In the Eye of Cleopatra’s Needle – 48hrs in Cairo

There is still an indefinable magic about Cairo. Quite possibly because of its 5,000 year old history or maybe because it’s a city that literally never sleeps. It is also a place of which no one seems to know the population size – some say 18 million whilst others solemnly assure you that is 25 million. Perhaps it makes no difference – the streets have always been clogged and donkeys still vie with Mercedes’ weaving between smelly old buses belching out diesel fumes. This is a place where one can literally feel the heart of the city pulsating through your body with the ever present call to prayer, interspersed with the pointless beep-beeping of drivers irritated by their fellow countrymen’s irresponsible driving.

But once in the city, it is impossible not to find the friendliness of the Egyptians completely infectious. It is a society that thrives on gossip and everyone wants a chat, sometimes to ask for your opinion on Egypt and sometimes to impart their view on the current situation in the Middle East, and this is a place where everyone has a viewpoint. In fact, one could spend 48 hours in a cafe and never find a shortage of people willing to engage in conversation.

But 48 hours is all the time I have and I want to make the most of it. Cairo is only four and a half hours from London and there are few places equally nearby where the contrast in weather is so pronounced. A typical late February day is like a summer’s day in England with temperatures in the mid-late twenties and clear blue skies (traffic smog aside).

I opt for the delightful Four Seasons Nile Plaza, unequivocally the best hotel in Cairo with service to match. With a large pool, gym, spa and eight restaurants, one is spoilt for choice. There is a VIP staying on the same floor as me and a bevy of black-clad bodyguards keep watch. Once I’ve passed them several times on my way to the lift, they relax, smile and saluting smartly say ‘Hello Mister…..you very welcome…have a good day!’ I love Egypt – imagine that happening in a London or New York hotel.

Sightseeing is not easy in Cairo and a certain amount of patience is required due to traffic. The key is not to plan too much and to take whatever time one needs. Better to do fewer things properly than rush everything. The Egyptian Museum (shortly to be replaced by the brand spanking new Grand Museum) is a must, housing both extraordinary pharaonic statues but also over 1,400 items from the tomb of Tut-Ankh-Amun including the priceless gold funeral mask. The boy king at 9 years old, he ruled until he was 19, almost certainly murdered by his High Priest. Among the artefacts are fascinating photographs of the tomb, exactly as it was when first discovered by Howard Carter in 1922. The new museum is on an altogether grander scale and will be exhibiting over 4,000 King Tut exhibits.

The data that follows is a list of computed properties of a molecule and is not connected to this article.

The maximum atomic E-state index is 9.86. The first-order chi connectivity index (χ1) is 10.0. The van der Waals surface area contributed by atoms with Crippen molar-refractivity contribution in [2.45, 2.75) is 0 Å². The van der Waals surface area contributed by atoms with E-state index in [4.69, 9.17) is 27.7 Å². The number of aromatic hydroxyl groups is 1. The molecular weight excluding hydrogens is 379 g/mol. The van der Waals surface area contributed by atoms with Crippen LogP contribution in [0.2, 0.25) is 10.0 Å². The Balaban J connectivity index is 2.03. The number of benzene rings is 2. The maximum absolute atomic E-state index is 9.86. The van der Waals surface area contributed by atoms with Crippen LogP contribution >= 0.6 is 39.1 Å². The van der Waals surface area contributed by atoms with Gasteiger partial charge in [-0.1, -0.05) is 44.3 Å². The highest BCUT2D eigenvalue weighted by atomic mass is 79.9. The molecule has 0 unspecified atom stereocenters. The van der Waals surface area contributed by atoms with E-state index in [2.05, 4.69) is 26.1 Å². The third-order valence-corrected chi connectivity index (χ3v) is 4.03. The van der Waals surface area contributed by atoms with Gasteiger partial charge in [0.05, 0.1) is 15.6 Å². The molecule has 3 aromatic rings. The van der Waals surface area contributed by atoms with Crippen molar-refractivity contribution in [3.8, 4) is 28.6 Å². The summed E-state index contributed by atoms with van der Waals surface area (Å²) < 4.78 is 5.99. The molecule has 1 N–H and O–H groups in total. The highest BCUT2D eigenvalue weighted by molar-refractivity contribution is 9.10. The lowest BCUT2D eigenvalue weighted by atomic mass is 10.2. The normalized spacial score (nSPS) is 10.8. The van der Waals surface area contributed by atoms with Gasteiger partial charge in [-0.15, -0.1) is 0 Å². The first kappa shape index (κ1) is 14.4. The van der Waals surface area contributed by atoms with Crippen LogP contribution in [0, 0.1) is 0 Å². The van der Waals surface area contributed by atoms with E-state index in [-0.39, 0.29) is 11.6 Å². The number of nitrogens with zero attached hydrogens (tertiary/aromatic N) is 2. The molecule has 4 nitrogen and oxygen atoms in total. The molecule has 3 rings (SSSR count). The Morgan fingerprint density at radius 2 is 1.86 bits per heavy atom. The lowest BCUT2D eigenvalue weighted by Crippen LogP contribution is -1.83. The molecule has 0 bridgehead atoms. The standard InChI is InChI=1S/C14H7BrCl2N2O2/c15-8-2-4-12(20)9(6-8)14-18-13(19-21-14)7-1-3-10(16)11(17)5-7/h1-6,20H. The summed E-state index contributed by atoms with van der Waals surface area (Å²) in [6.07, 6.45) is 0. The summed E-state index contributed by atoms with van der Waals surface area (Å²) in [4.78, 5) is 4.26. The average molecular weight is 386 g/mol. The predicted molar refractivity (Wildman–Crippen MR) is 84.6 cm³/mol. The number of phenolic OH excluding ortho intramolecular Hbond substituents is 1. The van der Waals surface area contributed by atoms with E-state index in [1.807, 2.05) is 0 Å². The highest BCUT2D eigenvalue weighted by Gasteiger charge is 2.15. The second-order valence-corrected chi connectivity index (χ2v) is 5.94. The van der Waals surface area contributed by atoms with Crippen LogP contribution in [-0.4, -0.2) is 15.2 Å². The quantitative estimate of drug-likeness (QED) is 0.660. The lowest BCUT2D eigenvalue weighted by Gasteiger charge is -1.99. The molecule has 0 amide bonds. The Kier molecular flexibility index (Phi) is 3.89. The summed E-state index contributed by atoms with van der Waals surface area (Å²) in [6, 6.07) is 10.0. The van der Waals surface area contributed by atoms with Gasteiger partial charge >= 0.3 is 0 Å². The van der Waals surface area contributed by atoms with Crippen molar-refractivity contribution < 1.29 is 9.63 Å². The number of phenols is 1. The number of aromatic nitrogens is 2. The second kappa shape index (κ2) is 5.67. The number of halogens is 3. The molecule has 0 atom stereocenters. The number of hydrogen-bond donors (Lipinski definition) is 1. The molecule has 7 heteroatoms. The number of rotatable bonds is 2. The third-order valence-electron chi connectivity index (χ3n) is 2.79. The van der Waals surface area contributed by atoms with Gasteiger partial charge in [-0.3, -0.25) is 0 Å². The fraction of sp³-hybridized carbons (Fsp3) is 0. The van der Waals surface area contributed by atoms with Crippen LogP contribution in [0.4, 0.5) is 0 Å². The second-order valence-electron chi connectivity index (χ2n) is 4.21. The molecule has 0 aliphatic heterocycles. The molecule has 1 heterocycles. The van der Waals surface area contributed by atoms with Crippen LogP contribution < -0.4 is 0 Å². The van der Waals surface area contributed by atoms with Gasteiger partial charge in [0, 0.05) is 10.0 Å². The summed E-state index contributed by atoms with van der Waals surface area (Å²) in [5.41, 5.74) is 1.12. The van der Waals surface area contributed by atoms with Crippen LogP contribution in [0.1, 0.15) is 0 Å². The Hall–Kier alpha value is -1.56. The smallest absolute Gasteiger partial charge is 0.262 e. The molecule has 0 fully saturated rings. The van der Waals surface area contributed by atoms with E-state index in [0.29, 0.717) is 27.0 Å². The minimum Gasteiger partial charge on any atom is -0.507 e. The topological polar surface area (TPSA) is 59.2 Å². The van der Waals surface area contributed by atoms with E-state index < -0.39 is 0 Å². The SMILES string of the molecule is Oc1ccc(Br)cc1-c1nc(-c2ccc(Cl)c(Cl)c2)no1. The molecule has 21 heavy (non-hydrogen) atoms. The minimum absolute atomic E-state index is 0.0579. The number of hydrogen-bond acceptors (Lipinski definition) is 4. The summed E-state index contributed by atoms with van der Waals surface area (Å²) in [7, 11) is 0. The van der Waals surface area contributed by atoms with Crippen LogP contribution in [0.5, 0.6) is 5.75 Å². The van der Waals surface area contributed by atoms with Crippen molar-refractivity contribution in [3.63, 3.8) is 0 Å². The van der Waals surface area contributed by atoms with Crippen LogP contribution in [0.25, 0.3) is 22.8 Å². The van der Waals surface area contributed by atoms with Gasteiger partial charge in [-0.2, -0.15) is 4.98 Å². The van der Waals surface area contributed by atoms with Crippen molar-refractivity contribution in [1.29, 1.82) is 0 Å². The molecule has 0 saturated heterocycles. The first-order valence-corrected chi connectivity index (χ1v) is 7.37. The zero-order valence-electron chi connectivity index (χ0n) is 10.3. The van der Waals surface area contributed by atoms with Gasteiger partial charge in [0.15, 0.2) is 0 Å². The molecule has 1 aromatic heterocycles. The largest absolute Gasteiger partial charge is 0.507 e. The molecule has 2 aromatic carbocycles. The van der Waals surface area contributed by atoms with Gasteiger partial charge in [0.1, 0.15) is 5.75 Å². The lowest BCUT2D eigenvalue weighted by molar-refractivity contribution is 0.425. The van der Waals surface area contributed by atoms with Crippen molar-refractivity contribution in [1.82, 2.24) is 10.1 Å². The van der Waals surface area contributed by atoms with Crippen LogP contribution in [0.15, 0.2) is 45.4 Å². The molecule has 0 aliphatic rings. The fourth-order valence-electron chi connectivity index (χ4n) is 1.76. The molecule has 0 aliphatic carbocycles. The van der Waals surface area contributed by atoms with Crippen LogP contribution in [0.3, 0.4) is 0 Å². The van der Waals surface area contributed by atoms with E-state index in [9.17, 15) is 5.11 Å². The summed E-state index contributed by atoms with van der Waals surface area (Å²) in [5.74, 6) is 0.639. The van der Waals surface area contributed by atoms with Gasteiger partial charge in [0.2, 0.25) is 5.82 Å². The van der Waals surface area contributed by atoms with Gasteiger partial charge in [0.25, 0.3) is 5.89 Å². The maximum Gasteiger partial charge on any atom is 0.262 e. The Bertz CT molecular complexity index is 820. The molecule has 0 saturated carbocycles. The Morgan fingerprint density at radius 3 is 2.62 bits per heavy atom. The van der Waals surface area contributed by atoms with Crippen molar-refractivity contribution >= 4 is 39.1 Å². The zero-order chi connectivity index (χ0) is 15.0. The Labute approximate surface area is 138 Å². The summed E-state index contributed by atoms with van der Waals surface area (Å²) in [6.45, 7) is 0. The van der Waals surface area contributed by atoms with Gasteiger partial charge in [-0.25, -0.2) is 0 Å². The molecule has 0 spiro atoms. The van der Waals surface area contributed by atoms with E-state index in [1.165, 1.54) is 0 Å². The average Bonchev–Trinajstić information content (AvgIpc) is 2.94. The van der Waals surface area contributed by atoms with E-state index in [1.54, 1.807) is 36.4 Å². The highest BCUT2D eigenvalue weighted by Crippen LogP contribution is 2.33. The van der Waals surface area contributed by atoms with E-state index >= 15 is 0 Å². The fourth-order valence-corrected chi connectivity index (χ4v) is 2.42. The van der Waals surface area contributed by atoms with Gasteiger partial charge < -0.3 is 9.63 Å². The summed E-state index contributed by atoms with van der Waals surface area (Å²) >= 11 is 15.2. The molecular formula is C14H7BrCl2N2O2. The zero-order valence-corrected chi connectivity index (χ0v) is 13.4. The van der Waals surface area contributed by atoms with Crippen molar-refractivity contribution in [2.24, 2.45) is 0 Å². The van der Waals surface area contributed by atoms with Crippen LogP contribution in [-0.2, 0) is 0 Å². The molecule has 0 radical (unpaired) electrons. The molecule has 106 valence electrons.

Old (Coptic) Cairo is a must. Starting with the Church of Abu Serga, the oldest Coptic church in Egypt dating back to the 5th century A.D. It owes its fame to the fact it was built upon the crypt of the Holy Family where they stayed after fleeing Palestine and King Herod’s persecution. Due to extensive draining works, it is now possible to venture down into the crypt itself.

The ‘Hanging Church’, is another ancient building deriving its name from its extraordinary position atop the southern tower of the old Babylon fortress, where its nave is suspended above the passageway below. It is also quite probably the first church built in ‘Basilica’ style during the patriarchate of Isaac (690-92).

Situated behind the Hanging Church is the Synagogue of Ben Ezra, originally named El-Shamieen Church. The Synagogue once had an old copy of the Old Testament, said to have been written by Ezra the Prophet (Al-Azir). It is also believed to be the site where Moses was found in his crib.

Moving onto Islamic Cairo, it is possible to visit the Sultan Hassan Mosque, one of the largest mosques in the world, constructed in 1356, measuring 500 feet in length and covering a massive area with its tallest minaret almost 225 feet in height.

And of course, lunch in the exotic Naguib Mahfouz cafe in the Khan el Khalili bazaar. The bazaar itself, still an exotic maze of alleys selling every knick-knack under the sun has not gone through the revolution unscathed. It seems smaller now, less frenetic and the salesmen somehow less aggressive than in days of old. Clearly every visitor is a precious commodity. And afterwards, a glass of mint tea in the ancient El Fishawy cafe.

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But it’s the great pyramids themselves that never fail to inspire awe. It is said that the Pyramid of Cheops, completed in 2560 BC, could provide enough building blocks to build a wall right the way around France. Ignoring the plethora of locals selling post cards and offering camel or horse rides, one has to walk out into the desert and see the pyramids from a distance….and only then can one marvel at the sophistication and construction techniques employed almost 5,000 years ago.

And when the sightseeing is done for the day, one has the night to look forward to. There is no shortage of superb restaurants in Egypt, both in and outside the hotels. I always plump for Sequoia, a delightful place, with a crushingly cool vibe right beside the Nile. Great food (Lebanese), great service and no tourists, just a refreshingly lively bunch of locals and diplomats. And with the devaluation of the Egyptian pound, where in Europe could one enjoy a delicious dinner for four including wine for about £70.

So next time you have a long weekend and feel like doing something different, why not give Cairo a try? Go with the right spirit and you won’t regret it for one minute. The 2011 revolution nearly destroyed this marvellous country, but thankfully it didn’t and now it seems, they are back on their feet.

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